How Often Should You Spray Air Plants

I frequently receive queries concerning caring for air plants that are kept in glass globes because they have become so popular. To enjoy your plant in a glass enclosure for many years, follow these few instructions. If you’re seeking for glass globes, our shop has a wide variety of unusual patterns.

  • The more attention you can provide your plant, the bigger the globe.
  • When you initially get your plant, give it a 20 to 30-minute bath. Keep an eye on the size and color to determine how content the plant is. Consider this “image” constantly.
  • Before inserting your plant into the globe, let it almost entirely dry out.
  • Every 4-5 days, mist your plant with one spray for small globes, two or three sprays for globes 3-5 inches in diameter, and more if the plant is in a wide open globe. The objective is to estimate the drying time; the longer the plant can retain moisture, the smaller the globe and less circulation. Overwatering will cause the plant to perish.
  • Do you recall how your plant seemed after soaking? If it no longer has that cheerful, healthy appearance, remove it, soak it for 30 to 60 minutes, shake, and let it almost completely dry before replacing in the globe.
  • Place your globes away from windows or other areas where they will receive direct sunlight. Keep in mind that the glass will make the heat and sunlight more intense. Some plants may even grow in low to moderate light, though indirect light is preferred.

How Much Light Does an Air Plant Need?

Air plants require strong, indirect light to grow. Good possibilities are rooms with windows that face the south or east because the sun will shine brightly in these areas for the majority of the day. As long as the plant is put close to the window and the window is not covered by trees or an adjacent apartment building, rooms with North-facing windows also perform effectively. Western light typically arrives later in the day and has a tendency to be quite warm and powerful. Take care not to burn your air plant!

The air plant will generally withstand more light as the humidity level in your area increases. This means that you should plan to spritz your air plant more frequently, such as twice a week or even every day, if you’re placing it where it will get a lot of light. An air plant will thrive in a bright bathroom or bustling kitchen since the humidity from your shower or boiling water will take care of the majority of plant misting for you.

Air Plants and Artificial Light

A lot of customers ask us if they can put their air plant in a basement or office where there won’t be any windows for natural light. The answer is yes, but there are a few particular guidelines to follow to guarantee the success of your plant.

Fluorescent light must be full-spectrum. These plants can’t photosynthesize in the kind of light that regular incandescent bulbs produce. Place your Tillandsia no more than three feet from the source of light. Additionally, if you plan to use fluorescent lighting, the plants will require at least 12 hours every day.

We advise purchasing a dedicated bulb for your plant (such as a Gro-Lux, Repta-Sun, or Vita-Lite) and setting it on a 12-hour timer if you live in a basement or wish to keep an air plant in your office to ensure that it receives the proper amount of light to survive.

Sand, rocks, and dried wood arranged in a shallow dish make a wonderful air plant display.

The benefits of misting for air plants

The final technique in our series on watering air plants is misting, which you can employ in between regular soaking or immersing. Read more in our earlier blog posts to learn more about the dunk method and soaking.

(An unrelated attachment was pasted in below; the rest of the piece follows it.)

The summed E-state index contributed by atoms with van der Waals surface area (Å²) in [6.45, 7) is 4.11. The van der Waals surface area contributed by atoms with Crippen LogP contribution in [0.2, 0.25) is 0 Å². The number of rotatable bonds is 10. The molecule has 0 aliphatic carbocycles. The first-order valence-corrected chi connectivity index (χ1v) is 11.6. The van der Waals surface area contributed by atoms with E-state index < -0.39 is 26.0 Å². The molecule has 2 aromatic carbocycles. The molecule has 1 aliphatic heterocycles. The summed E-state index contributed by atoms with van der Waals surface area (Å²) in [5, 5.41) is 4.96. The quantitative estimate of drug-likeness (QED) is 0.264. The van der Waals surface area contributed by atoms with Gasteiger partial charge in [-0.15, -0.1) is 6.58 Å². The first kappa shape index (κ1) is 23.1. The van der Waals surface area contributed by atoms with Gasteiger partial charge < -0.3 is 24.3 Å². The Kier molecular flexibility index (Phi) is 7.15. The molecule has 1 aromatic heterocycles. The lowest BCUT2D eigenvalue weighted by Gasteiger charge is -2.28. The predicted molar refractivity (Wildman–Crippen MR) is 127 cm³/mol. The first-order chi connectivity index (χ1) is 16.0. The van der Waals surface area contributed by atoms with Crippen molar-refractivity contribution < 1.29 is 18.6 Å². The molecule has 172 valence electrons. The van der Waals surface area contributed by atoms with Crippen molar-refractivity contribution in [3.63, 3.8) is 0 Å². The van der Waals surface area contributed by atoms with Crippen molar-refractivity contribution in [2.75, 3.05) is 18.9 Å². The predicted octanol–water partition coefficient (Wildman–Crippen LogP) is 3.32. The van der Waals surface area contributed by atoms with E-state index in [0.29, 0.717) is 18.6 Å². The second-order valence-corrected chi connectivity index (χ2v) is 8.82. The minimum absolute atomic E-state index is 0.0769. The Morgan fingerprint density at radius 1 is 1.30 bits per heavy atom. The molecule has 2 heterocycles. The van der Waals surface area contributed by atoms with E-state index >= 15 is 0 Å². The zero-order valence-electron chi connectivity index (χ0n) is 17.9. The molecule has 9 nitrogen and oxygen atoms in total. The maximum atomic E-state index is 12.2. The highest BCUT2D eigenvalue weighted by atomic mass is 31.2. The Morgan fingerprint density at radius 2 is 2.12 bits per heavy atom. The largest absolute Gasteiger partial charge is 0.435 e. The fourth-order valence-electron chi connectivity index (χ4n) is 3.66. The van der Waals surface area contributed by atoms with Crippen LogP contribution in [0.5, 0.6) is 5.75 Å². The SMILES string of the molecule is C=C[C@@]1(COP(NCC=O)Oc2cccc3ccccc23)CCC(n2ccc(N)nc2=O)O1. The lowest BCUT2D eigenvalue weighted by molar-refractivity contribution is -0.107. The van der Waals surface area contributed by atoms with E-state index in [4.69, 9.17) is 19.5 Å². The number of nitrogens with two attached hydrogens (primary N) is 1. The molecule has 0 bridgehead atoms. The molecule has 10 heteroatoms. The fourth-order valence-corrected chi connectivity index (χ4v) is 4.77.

If you notice that your plant’s leaves are starting to seem a bit dry or if you live in a dry region with low air humidity, misting is an excellent approach to give it a little additional hydration. Misting is probably not enough water for your plant to grow, therefore you shouldn’t utilize this method as its only supply of water.

The T. tectorum, which has a lot of trichomes, is an exception to this rule and prefers misting to soaking or submerging. In a temperate area, you might only need to mist once a month with one of these guys, or once a week in a hotter environment.

In contrast to other plants with bigger leaves, plants with wispy leaves such the T. ionantha, T. andreana, or T. fuchsii v gracilis may require misting more regularly in addition to weekly watering.

  • It’s easy to spritz plants; just use a spray bottle or hose attachment set to the “mist” setting. Make sure the entire plant gets soaked before misting. As previously mentioned, if this is their sole source of water, this is not the greatest approach for watering. If you mist your plants, remember to additionally soak or dip them once a week at the very least.

A useful generalization to remember is that a healthy air plant will have leaves that are wide open, whereas a dehydrated air plant would have leaves that curl inward. Bring on the mist if you see that your plant is starting to appear a touch dry between your regular waterings!

Do I need to mist or soak my air plant?

Most air plants with plenty of trichomes (xeric plants) should be often misted or soaked, whereas mesic plants, which have bright green leaves and less trichomes, prefer to be drenched only once a week. In our blog post Mesic Vs Xeric Air Plants, we go into further detail regarding the differences between Xeric and Mesic plants. However, there is one exception to this rule: air plants with bulbous bases, even those with bright green, smooth leaves, should frequently not be wet for extended periods of time as well. Because of water buildup in their bulbous bases, plants are susceptible to internal rot.

Instead of being wet, Xerographica air plants should be sprayed or submerged. These plants, which are xeric in nature, are indigenous to arid areas. These plants can survive more sun and less water. A xerographica should be submerged in a basin or pail of water, then gently shaken to let the water drip off the leaves. To prevent water from getting stuck in the leaves, let the item dry upside-down.

The Tillandsia tectorum is an air plant that you shouldn’t wet because it has a lot of fuzzy leaves. The tectorum’s large trichomes on its leaves aid in absorbing moisture from the surrounding atmosphere. These plants have evolved to survive without much precipitation and are naturally found in arid areas of Ecuador and Peru. Depending on how hot and dry it is where you live, we advise spraying these guys every other week or so. They also favor open air and strong light.